Fiona Hill, former National Security Council senior director for Europe and Russia, said at the House Intelligence Committee impeachment hearing on Thursday that she understands Trump’s concern about Ukrainian efforts against him during the 2016 presidential campaign.
Rep. Jim Himes (D-CT) began his questioning of Hill by repeating her earlier testimony that the idea that Ukraine interfered in the election is a “fictional narrative.”
“I brought with me two exhibits that I was pointed to by your colleagues during the deposition that I gave on Oct. 14,” Hill said. “I’m grateful they pointed me in this direction.”
One of those “exhibits” was an op-ed written by then-Ukrainian Ambassador to the United States Valeriy Chaly and published in The Hill newspaper.
“So this is during the presidential campaign when President Trump was then the nominee for the Republican Party,” Hill said, adding the Chaly was “critical of President Trump.”
Himes tried to justify that criticism by saying the Trump had made negative comments about Crimea.
“To be honest the whole article is actually about Ukraine and this is a classic standard for anyone who wants to write an op-ed,” Hill said. “I’ve written plenty myself — you pick a peg and proceed to say what you want to say.”
Himes continued to criticize Trump and then asked if Hill thought the editorial represented interfering with the election as Trump has claimed.
“I would say that it’s probably not the most advisable thing to do for an ambassador because you never know who’s going to win,” Hill said.
Hill then cited the second article she was shown, one written by journalist Kenneth Vogel in 2017.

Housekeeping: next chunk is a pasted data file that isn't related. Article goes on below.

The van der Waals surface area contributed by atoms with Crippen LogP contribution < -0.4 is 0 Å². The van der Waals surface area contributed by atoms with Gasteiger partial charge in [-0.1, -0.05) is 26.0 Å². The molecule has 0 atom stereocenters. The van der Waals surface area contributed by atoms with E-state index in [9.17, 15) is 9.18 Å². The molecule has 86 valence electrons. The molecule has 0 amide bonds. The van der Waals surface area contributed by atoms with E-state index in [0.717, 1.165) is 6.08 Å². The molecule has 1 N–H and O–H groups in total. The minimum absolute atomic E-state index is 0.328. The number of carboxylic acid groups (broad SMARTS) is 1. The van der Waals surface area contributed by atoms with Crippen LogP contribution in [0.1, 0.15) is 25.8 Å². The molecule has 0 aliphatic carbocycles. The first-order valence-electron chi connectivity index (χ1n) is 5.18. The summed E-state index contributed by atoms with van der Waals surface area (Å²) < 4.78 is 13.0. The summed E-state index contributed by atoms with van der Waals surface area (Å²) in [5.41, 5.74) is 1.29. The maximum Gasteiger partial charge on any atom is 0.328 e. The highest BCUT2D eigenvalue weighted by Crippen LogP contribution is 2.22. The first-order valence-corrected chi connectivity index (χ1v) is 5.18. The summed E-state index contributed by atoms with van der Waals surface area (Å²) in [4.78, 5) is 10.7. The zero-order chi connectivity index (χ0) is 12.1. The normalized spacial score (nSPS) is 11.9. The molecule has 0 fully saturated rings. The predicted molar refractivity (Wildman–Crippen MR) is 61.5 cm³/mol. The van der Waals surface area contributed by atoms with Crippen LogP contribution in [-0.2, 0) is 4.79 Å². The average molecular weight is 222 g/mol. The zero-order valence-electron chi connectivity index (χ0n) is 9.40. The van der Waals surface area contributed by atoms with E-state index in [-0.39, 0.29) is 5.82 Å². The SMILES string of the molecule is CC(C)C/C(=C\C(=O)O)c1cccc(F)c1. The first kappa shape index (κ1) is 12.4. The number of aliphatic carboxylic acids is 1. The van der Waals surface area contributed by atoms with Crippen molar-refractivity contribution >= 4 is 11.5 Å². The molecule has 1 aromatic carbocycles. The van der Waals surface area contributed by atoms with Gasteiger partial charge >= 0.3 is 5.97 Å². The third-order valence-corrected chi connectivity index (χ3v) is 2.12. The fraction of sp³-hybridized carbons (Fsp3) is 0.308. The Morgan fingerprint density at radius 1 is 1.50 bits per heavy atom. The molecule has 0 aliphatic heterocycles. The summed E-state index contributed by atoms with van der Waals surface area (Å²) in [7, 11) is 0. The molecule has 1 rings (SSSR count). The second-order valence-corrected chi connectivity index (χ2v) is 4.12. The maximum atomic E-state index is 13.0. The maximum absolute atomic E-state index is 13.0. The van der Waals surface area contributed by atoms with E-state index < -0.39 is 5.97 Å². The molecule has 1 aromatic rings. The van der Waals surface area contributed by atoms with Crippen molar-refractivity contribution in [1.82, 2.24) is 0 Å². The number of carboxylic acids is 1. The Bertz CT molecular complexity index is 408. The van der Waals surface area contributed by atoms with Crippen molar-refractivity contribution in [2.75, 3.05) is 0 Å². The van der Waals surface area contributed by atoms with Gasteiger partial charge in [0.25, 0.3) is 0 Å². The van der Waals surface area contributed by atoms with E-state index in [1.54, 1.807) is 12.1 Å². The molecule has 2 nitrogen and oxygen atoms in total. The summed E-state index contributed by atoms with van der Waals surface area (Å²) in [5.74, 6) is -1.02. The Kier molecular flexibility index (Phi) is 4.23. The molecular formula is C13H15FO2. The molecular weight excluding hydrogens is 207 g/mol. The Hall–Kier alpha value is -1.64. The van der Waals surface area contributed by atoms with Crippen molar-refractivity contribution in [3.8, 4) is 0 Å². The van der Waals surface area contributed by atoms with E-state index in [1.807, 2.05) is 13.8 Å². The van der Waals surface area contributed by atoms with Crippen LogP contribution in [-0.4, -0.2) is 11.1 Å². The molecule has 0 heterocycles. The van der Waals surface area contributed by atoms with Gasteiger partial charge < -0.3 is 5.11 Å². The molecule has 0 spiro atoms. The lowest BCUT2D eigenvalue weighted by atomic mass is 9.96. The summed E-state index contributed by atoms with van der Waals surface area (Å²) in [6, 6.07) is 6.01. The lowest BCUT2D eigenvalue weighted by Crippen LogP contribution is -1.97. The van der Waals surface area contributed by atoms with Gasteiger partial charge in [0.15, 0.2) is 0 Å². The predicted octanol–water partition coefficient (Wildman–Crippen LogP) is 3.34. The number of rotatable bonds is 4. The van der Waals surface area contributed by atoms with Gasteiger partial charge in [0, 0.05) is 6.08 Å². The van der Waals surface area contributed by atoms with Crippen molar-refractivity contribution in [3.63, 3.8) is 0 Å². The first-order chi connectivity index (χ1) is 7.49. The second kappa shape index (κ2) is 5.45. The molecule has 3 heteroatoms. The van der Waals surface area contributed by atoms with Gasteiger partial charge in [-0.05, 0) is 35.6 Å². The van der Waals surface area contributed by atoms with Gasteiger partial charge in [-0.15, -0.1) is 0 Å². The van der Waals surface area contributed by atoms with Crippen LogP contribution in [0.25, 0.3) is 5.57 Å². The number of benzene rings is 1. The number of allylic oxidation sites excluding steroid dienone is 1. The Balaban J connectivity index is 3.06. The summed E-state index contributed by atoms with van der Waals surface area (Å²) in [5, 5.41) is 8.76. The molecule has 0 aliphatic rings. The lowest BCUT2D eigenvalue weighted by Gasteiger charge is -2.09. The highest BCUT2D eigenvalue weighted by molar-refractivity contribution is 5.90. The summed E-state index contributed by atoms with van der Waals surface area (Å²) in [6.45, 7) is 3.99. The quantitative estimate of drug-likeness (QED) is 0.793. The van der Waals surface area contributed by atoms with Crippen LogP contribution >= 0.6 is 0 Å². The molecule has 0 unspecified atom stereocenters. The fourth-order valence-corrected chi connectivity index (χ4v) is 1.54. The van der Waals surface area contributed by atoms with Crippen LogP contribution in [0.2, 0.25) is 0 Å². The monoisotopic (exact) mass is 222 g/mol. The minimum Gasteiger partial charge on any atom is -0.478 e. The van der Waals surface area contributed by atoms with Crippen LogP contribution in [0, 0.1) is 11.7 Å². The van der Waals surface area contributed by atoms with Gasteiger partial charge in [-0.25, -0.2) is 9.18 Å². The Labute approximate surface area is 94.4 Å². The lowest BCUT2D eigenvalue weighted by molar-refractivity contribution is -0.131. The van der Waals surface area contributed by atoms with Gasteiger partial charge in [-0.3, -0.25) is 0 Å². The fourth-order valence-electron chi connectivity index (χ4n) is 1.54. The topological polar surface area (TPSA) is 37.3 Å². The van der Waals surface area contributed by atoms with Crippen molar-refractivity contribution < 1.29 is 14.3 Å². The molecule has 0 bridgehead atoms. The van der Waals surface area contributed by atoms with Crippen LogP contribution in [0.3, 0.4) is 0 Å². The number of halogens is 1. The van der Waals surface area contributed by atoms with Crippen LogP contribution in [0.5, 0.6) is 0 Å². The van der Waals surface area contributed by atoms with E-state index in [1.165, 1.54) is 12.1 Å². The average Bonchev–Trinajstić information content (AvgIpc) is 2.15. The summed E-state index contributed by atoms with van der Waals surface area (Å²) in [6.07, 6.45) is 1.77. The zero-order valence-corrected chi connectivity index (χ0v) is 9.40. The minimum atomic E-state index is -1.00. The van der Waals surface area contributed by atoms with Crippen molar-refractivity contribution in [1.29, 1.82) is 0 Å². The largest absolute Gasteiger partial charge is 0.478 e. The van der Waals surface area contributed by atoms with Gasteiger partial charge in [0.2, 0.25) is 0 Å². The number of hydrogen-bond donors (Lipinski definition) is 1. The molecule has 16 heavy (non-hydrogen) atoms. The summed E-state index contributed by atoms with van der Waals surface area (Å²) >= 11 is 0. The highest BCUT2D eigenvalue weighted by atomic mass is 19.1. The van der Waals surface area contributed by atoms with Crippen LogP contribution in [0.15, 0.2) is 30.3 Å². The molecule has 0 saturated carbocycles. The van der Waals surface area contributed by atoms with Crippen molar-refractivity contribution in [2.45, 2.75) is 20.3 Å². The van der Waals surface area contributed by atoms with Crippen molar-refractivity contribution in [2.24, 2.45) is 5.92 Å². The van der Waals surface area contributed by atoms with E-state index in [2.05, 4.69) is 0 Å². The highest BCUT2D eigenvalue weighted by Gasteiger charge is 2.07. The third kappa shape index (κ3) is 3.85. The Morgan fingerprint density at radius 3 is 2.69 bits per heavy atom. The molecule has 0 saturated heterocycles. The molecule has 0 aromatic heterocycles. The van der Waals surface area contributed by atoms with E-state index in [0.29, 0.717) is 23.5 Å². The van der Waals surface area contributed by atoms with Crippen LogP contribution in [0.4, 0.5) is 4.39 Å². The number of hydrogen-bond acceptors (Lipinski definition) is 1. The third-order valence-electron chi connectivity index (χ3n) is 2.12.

“Mr. Vogel points out that the Ukrainian government, again, you know, they wouldn’t have done very well at the bookies picking up the issue I pointed out in the beginning of today,” Hill said. “They bet on the wrong horse.”
“They bet on Hillary Clinton winning the election,” Hill said. “And so, you know, they were trying to curry favor with the Clinton campaign.”
“It’s quite evident here,” Hill claimed, adding that even though Ukraine did make an effort to get information about the Trump campaign, including about former campaign manager Paul Manafort, it didn’t represent a “top-down effort” such as was the case in Russian election meddling.
“I also mentioned in my deposit of October 14th that, in fact, many officials from many countries, including Ukraine, bet on the wrong horse,” Hill said. “They believed that Secretary Clinton, former Senator Clinton, former first lady Clinton, was going to win and many said some pretty disparaging and hurtful things about President Trump.”
“And I can’t blame him for feeling aggrieved about them,” Hill said, adding that she would “take offense at some of the things that were said if I was the president.”
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